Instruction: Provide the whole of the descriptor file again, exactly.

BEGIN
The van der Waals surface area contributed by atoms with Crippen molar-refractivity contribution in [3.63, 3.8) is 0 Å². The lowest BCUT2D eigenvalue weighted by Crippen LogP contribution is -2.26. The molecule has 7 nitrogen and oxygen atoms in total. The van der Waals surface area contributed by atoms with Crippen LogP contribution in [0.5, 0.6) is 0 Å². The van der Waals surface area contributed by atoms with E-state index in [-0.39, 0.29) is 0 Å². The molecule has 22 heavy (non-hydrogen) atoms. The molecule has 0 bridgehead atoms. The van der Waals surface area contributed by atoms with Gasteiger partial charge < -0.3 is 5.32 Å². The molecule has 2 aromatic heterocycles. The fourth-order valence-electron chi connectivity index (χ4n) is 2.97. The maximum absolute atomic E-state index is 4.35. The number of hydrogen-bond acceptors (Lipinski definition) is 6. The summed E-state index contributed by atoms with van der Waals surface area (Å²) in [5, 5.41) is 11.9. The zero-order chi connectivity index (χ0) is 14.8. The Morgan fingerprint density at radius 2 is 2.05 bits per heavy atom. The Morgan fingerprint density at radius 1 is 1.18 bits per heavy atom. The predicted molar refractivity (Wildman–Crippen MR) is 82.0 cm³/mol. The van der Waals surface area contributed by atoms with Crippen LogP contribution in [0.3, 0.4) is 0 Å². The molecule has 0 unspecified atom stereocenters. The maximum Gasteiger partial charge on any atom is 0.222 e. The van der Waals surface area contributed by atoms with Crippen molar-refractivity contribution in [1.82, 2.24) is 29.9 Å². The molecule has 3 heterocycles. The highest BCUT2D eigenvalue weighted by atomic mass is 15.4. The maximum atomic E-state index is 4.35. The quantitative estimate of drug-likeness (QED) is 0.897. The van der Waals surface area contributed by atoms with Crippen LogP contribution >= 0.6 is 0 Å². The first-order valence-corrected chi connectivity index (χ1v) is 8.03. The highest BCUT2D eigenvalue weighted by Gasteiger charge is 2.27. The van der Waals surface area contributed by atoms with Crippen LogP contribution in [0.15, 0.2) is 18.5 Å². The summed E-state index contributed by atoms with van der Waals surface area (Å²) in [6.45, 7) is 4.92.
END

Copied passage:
The van der Waals surface area contributed by atoms with Crippen molar-refractivity contribution in [3.63, 3.8) is 0 Å². The lowest BCUT2D eigenvalue weighted by Crippen LogP contribution is -2.26. The molecule has 7 nitrogen and oxygen atoms in total. The van der Waals surface area contributed by atoms with Crippen LogP contribution in [0.5, 0.6) is 0 Å². The van der Waals surface area contributed by atoms with E-state index in [-0.39, 0.29) is 0 Å². The molecule has 22 heavy (non-hydrogen) atoms. The molecule has 0 bridgehead atoms. The van der Waals surface area contributed by atoms with Gasteiger partial charge < -0.3 is 5.32 Å². The molecule has 2 aromatic heterocycles. The fourth-order valence-electron chi connectivity index (χ4n) is 2.97. The maximum absolute atomic E-state index is 4.35. The number of hydrogen-bond acceptors (Lipinski definition) is 6. The summed E-state index contributed by atoms with van der Waals surface area (Å²) in [5, 5.41) is 11.9. The zero-order chi connectivity index (χ0) is 14.8. The Morgan fingerprint density at radius 2 is 2.05 bits per heavy atom. The Morgan fingerprint density at radius 1 is 1.18 bits per heavy atom. The predicted molar refractivity (Wildman–Crippen MR) is 82.0 cm³/mol. The van der Waals surface area contributed by atoms with Crippen LogP contribution in [0.3, 0.4) is 0 Å². The molecule has 0 unspecified atom stereocenters. The maximum Gasteiger partial charge on any atom is 0.222 e. The van der Waals surface area contributed by atoms with Crippen molar-refractivity contribution in [1.82, 2.24) is 29.9 Å². The molecule has 3 heterocycles. The highest BCUT2D eigenvalue weighted by atomic mass is 15.4. The maximum atomic E-state index is 4.35. The quantitative estimate of drug-likeness (QED) is 0.897. The van der Waals surface area contributed by atoms with Crippen LogP contribution >= 0.6 is 0 Å². The first-order valence-corrected chi connectivity index (χ1v) is 8.03. The highest BCUT2D eigenvalue weighted by Gasteiger charge is 2.27. The van der Waals surface area contributed by atoms with Crippen LogP contribution in [0.15, 0.2) is 18.5 Å². The summed E-state index contributed by atoms with van der Waals surface area (Å²) in [6.45, 7) is 4.92.